about $710 annually and plan C by $930. These estimates indicate red 15

a ratio of costs to benefits as follows: Plan A, 1 to 0.88; plan B, 1 to labore

1.06; and plan C, 1 to 0.91. Accordingly, the district engineer recom

mends modification of the project to provide for a cut-off in accordance of those with plan B, subject to local cooperation.

6. The division engineer notes that any of the cut-offs would elimi

nate the necessity for expending $4,000 to restore project dimensions w in the section of channel which would be abandoned. Taking this hat

into account he estimates the total annual costs of the three plans at about $630, $500, and $840, respectively, and the ratio of annual costs

to benefits as foilows: Plan A, 1 to 1.13; plan B, 1 to 1.43; and plan C, Lab

1 to 1.10. He believes that if the work is undertaken under normal

conditions, as it should be, rather than during the war period, the costs bsd may be somewhat less. Also, he believes that because of a shortening

of the channel, project maintenance costs might be slightly reduced. He considers plan C as preferable because it would have the advantage of affording a straight channel and, being somewhat shorter than a

cut-off via Woodruff Creek, would result in some saving in navigation Th:

time not evaluated in the computed ratios of costs to benefits. The division engineer recommends the adoption of plan C and that the two existing projects for St. Johns River above Jacksonville be consolidated into a single project.

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VIEWS AND RECOMMENDATIONS OF THE BOARD OF ENGINEERS FOR

RIVERS AND HARBORS

7. The Board concurs in general in the views of the division engineer. A cut-off in accordance with plan C would provide a shorter and better alined channel than proposed in plan B. While the additional resulting benefits are not definitely evaluable, the Board considers them sufficient to render plan C the most favorable of the three. Consolidation of the two existing projects for St. Johns River above Jacksonville would facilitate administrative work in connection with them. Accordingly, the Board recommends combining the existing projects for St. Johns River, Fla., Jacksonville to Palatka, and St. Johns River, Fla., Palatka to Lake Harney, into a single project for St. Johns River, Fla., Jacksonville to Lake Harney, the improvement to be in accordance with the existing separate projects modified in sccordance with the recommendation of the Chief of Engineers as contained in House Document No. 603, Seventy-sixth Congress, third session, and further modified to provide for a cut-off channel 5 feet deep and 75 feet wide between Lake Monroe and the vicinity of Osteen Bridge, in general accordance with plan C of the district engimeer as described in his report and shown on the accompanying drawing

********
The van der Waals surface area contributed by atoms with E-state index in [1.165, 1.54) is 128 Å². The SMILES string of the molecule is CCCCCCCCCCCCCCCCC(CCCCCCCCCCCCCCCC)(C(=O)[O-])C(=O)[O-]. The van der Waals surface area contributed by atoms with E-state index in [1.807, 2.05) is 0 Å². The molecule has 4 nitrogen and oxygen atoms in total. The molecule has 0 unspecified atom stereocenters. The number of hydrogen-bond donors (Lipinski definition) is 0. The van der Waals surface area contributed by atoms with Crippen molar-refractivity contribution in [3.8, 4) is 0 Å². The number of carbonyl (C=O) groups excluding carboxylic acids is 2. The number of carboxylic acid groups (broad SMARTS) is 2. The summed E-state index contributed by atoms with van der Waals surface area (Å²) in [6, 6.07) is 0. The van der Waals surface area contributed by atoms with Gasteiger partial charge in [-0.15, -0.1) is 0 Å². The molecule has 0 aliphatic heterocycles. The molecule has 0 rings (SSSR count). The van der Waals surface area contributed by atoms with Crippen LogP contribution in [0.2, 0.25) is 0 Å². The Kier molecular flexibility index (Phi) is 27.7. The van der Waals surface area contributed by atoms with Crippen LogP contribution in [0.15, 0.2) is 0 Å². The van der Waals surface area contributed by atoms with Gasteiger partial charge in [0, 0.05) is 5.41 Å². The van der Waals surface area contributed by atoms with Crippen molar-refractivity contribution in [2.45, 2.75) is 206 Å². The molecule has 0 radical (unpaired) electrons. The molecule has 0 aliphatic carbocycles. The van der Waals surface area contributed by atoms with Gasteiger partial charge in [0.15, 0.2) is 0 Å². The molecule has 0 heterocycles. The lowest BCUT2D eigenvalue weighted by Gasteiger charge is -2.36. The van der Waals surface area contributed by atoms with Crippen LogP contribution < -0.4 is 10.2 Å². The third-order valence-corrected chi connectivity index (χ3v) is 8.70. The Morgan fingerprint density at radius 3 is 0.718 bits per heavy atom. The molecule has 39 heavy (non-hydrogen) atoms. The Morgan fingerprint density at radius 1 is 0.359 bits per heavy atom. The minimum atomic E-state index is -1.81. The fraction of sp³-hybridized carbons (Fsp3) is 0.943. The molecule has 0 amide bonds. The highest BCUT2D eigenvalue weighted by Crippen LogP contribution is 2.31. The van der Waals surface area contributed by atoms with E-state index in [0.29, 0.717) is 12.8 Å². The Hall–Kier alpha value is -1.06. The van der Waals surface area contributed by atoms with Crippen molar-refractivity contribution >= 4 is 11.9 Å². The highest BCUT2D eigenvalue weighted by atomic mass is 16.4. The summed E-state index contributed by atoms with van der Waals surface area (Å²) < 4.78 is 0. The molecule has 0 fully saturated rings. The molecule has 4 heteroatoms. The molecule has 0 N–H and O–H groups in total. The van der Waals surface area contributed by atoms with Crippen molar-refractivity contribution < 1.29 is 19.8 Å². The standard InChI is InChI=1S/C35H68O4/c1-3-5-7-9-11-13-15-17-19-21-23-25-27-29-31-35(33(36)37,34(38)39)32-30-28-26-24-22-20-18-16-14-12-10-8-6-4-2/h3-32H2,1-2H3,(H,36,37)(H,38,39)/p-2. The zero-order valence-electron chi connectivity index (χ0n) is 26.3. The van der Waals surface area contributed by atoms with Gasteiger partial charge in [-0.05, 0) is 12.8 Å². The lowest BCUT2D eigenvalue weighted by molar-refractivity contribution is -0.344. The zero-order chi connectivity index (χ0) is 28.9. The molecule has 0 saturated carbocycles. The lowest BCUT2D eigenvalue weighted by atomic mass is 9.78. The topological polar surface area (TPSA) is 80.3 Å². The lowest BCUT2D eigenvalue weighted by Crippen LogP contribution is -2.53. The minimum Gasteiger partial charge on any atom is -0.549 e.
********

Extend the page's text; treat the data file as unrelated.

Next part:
, at an estimated cost of $25,500 for dredging, with no increase in estimated annual cost of maintenance; subject to the conditions that local interests agree to furnish all lands, easements, rights-of-way and suitable spoil-disposal areas needed for construction and subsequent maintenance of the cut-off, when and as required, and to hold